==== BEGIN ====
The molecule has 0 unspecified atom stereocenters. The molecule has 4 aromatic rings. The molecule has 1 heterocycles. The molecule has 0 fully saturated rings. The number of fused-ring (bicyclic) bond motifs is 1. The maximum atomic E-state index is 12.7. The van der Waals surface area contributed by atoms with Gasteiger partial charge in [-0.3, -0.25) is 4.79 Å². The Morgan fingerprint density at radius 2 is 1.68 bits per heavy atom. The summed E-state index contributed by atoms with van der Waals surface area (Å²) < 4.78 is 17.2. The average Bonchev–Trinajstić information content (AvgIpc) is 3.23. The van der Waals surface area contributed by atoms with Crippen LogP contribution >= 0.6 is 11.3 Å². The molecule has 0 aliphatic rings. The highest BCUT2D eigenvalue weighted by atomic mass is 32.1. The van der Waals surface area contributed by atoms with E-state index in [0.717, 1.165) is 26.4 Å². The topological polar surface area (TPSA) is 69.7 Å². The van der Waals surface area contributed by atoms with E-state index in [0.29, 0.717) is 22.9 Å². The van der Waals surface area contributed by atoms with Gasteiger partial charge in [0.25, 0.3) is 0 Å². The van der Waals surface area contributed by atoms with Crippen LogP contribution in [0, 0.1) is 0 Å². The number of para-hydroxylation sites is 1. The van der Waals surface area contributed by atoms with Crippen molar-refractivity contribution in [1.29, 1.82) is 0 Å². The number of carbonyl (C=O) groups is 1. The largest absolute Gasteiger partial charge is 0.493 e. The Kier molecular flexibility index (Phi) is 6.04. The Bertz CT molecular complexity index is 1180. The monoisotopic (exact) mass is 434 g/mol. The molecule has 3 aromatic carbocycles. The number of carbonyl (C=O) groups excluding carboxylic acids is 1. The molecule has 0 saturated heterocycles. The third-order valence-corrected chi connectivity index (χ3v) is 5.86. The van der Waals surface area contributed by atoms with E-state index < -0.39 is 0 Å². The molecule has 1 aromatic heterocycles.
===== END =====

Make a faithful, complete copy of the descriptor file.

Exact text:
The molecule has 0 unspecified atom stereocenters. The molecule has 4 aromatic rings. The molecule has 1 heterocycles. The molecule has 0 fully saturated rings. The number of fused-ring (bicyclic) bond motifs is 1. The maximum atomic E-state index is 12.7. The van der Waals surface area contributed by atoms with Gasteiger partial charge in [-0.3, -0.25) is 4.79 Å². The Morgan fingerprint density at radius 2 is 1.68 bits per heavy atom. The summed E-state index contributed by atoms with van der Waals surface area (Å²) < 4.78 is 17.2. The average Bonchev–Trinajstić information content (AvgIpc) is 3.23. The van der Waals surface area contributed by atoms with Crippen LogP contribution >= 0.6 is 11.3 Å². The molecule has 0 aliphatic rings. The highest BCUT2D eigenvalue weighted by atomic mass is 32.1. The van der Waals surface area contributed by atoms with E-state index in [0.717, 1.165) is 26.4 Å². The topological polar surface area (TPSA) is 69.7 Å². The van der Waals surface area contributed by atoms with E-state index in [0.29, 0.717) is 22.9 Å². The van der Waals surface area contributed by atoms with Gasteiger partial charge in [0.25, 0.3) is 0 Å². The van der Waals surface area contributed by atoms with Crippen LogP contribution in [0, 0.1) is 0 Å². The number of para-hydroxylation sites is 1. The van der Waals surface area contributed by atoms with Crippen molar-refractivity contribution in [1.29, 1.82) is 0 Å². The number of carbonyl (C=O) groups is 1. The largest absolute Gasteiger partial charge is 0.493 e. The Kier molecular flexibility index (Phi) is 6.04. The Bertz CT molecular complexity index is 1180. The monoisotopic (exact) mass is 434 g/mol. The molecule has 3 aromatic carbocycles. The number of carbonyl (C=O) groups excluding carboxylic acids is 1. The molecule has 0 saturated heterocycles. The third-order valence-corrected chi connectivity index (χ3v) is 5.86. The van der Waals surface area contributed by atoms with E-state index < -0.39 is 0 Å². The molecule has 1 aromatic heterocycles.